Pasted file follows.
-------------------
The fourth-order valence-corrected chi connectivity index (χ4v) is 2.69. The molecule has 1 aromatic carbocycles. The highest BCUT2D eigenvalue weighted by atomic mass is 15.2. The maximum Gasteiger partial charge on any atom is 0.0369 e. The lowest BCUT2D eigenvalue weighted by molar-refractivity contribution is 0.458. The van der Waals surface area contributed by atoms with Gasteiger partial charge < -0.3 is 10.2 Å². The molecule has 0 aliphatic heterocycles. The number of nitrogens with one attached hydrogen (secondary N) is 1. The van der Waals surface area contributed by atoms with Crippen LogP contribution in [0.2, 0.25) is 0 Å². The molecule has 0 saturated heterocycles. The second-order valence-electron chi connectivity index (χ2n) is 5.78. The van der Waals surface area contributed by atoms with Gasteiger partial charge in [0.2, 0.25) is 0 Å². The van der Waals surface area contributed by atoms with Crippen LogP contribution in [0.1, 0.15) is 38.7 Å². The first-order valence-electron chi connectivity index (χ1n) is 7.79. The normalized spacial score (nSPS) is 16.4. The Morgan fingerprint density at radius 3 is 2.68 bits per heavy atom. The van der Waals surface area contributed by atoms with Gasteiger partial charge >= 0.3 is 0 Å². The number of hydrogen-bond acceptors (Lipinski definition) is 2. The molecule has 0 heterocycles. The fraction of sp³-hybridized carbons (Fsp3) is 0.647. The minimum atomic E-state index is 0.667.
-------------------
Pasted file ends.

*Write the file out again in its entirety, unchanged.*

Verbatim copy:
The fourth-order valence-corrected chi connectivity index (χ4v) is 2.69. The molecule has 1 aromatic carbocycles. The highest BCUT2D eigenvalue weighted by atomic mass is 15.2. The maximum Gasteiger partial charge on any atom is 0.0369 e. The lowest BCUT2D eigenvalue weighted by molar-refractivity contribution is 0.458. The van der Waals surface area contributed by atoms with Gasteiger partial charge < -0.3 is 10.2 Å². The molecule has 0 aliphatic heterocycles. The number of nitrogens with one attached hydrogen (secondary N) is 1. The van der Waals surface area contributed by atoms with Crippen LogP contribution in [0.2, 0.25) is 0 Å². The molecule has 0 saturated heterocycles. The second-order valence-electron chi connectivity index (χ2n) is 5.78. The van der Waals surface area contributed by atoms with Gasteiger partial charge in [0.2, 0.25) is 0 Å². The van der Waals surface area contributed by atoms with Crippen LogP contribution in [0.1, 0.15) is 38.7 Å². The first-order valence-electron chi connectivity index (χ1n) is 7.79. The normalized spacial score (nSPS) is 16.4. The Morgan fingerprint density at radius 3 is 2.68 bits per heavy atom. The van der Waals surface area contributed by atoms with Gasteiger partial charge >= 0.3 is 0 Å². The number of hydrogen-bond acceptors (Lipinski definition) is 2. The molecule has 0 heterocycles. The fraction of sp³-hybridized carbons (Fsp3) is 0.647. The minimum atomic E-state index is 0.667.